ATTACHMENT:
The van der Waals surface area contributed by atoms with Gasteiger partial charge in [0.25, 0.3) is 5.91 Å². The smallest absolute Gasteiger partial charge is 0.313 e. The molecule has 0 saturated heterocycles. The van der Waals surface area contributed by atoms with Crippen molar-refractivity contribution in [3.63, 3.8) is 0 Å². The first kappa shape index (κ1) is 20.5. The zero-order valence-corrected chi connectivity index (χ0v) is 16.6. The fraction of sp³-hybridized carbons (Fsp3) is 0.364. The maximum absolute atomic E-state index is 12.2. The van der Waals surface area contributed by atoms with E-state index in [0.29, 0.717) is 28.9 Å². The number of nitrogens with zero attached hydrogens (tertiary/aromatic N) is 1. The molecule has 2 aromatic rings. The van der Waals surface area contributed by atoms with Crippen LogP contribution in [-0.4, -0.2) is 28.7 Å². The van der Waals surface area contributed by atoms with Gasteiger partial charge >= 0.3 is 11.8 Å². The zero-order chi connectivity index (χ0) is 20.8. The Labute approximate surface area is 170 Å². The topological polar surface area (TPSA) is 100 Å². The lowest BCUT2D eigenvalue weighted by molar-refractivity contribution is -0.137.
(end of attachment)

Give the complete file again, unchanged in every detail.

The van der Waals surface area contributed by atoms with Gasteiger partial charge in [0.25, 0.3) is 5.91 Å². The smallest absolute Gasteiger partial charge is 0.313 e. The molecule has 0 saturated heterocycles. The van der Waals surface area contributed by atoms with Crippen molar-refractivity contribution in [3.63, 3.8) is 0 Å². The first kappa shape index (κ1) is 20.5. The zero-order valence-corrected chi connectivity index (χ0v) is 16.6. The fraction of sp³-hybridized carbons (Fsp3) is 0.364. The maximum absolute atomic E-state index is 12.2. The van der Waals surface area contributed by atoms with E-state index in [0.29, 0.717) is 28.9 Å². The number of nitrogens with zero attached hydrogens (tertiary/aromatic N) is 1. The molecule has 2 aromatic rings. The van der Waals surface area contributed by atoms with Crippen LogP contribution in [-0.4, -0.2) is 28.7 Å². The van der Waals surface area contributed by atoms with Gasteiger partial charge >= 0.3 is 11.8 Å². The zero-order chi connectivity index (χ0) is 20.8. The Labute approximate surface area is 170 Å². The topological polar surface area (TPSA) is 100 Å². The lowest BCUT2D eigenvalue weighted by molar-refractivity contribution is -0.137.